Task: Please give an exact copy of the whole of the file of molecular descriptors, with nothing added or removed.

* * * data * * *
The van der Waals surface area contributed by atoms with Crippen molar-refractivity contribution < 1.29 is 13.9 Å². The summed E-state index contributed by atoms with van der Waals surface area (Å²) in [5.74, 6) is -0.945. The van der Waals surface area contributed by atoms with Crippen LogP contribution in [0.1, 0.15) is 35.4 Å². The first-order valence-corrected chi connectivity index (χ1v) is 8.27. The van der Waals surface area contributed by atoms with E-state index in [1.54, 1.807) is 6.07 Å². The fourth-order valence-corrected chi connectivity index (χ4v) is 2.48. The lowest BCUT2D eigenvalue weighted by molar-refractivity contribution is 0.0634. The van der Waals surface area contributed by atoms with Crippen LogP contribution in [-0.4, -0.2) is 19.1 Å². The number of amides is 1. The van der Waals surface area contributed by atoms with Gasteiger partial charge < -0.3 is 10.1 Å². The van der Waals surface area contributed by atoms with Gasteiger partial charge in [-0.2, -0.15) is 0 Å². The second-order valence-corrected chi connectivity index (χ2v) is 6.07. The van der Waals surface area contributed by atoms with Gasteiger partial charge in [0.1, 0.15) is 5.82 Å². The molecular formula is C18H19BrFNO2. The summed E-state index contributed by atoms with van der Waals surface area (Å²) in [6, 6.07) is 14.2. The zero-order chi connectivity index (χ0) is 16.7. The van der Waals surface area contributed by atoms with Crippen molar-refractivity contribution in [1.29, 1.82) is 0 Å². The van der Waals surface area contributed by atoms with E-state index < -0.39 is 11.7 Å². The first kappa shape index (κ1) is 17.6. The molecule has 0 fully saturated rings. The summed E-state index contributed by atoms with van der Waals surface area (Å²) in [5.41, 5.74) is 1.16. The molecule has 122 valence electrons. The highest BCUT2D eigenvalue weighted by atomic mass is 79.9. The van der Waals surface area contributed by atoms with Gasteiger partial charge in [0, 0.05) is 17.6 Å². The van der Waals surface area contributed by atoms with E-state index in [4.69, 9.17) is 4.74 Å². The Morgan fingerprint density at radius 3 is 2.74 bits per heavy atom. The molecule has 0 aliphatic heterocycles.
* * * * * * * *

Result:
The van der Waals surface area contributed by atoms with Crippen molar-refractivity contribution < 1.29 is 13.9 Å². The summed E-state index contributed by atoms with van der Waals surface area (Å²) in [5.74, 6) is -0.945. The van der Waals surface area contributed by atoms with Crippen LogP contribution in [0.1, 0.15) is 35.4 Å². The first-order valence-corrected chi connectivity index (χ1v) is 8.27. The van der Waals surface area contributed by atoms with E-state index in [1.54, 1.807) is 6.07 Å². The fourth-order valence-corrected chi connectivity index (χ4v) is 2.48. The lowest BCUT2D eigenvalue weighted by molar-refractivity contribution is 0.0634. The van der Waals surface area contributed by atoms with Crippen LogP contribution in [-0.4, -0.2) is 19.1 Å². The number of amides is 1. The van der Waals surface area contributed by atoms with Gasteiger partial charge < -0.3 is 10.1 Å². The van der Waals surface area contributed by atoms with Gasteiger partial charge in [-0.2, -0.15) is 0 Å². The second-order valence-corrected chi connectivity index (χ2v) is 6.07. The van der Waals surface area contributed by atoms with Gasteiger partial charge in [0.1, 0.15) is 5.82 Å². The molecular formula is C18H19BrFNO2. The summed E-state index contributed by atoms with van der Waals surface area (Å²) in [6, 6.07) is 14.2. The zero-order chi connectivity index (χ0) is 16.7. The van der Waals surface area contributed by atoms with Crippen molar-refractivity contribution in [1.29, 1.82) is 0 Å². The van der Waals surface area contributed by atoms with E-state index < -0.39 is 11.7 Å². The first kappa shape index (κ1) is 17.6. The molecule has 0 fully saturated rings. The summed E-state index contributed by atoms with van der Waals surface area (Å²) in [5.41, 5.74) is 1.16. The molecule has 122 valence electrons. The highest BCUT2D eigenvalue weighted by atomic mass is 79.9. The van der Waals surface area contributed by atoms with Gasteiger partial charge in [0, 0.05) is 17.6 Å². The van der Waals surface area contributed by atoms with E-state index in [4.69, 9.17) is 4.74 Å². The Morgan fingerprint density at radius 3 is 2.74 bits per heavy atom. The molecule has 0 aliphatic heterocycles.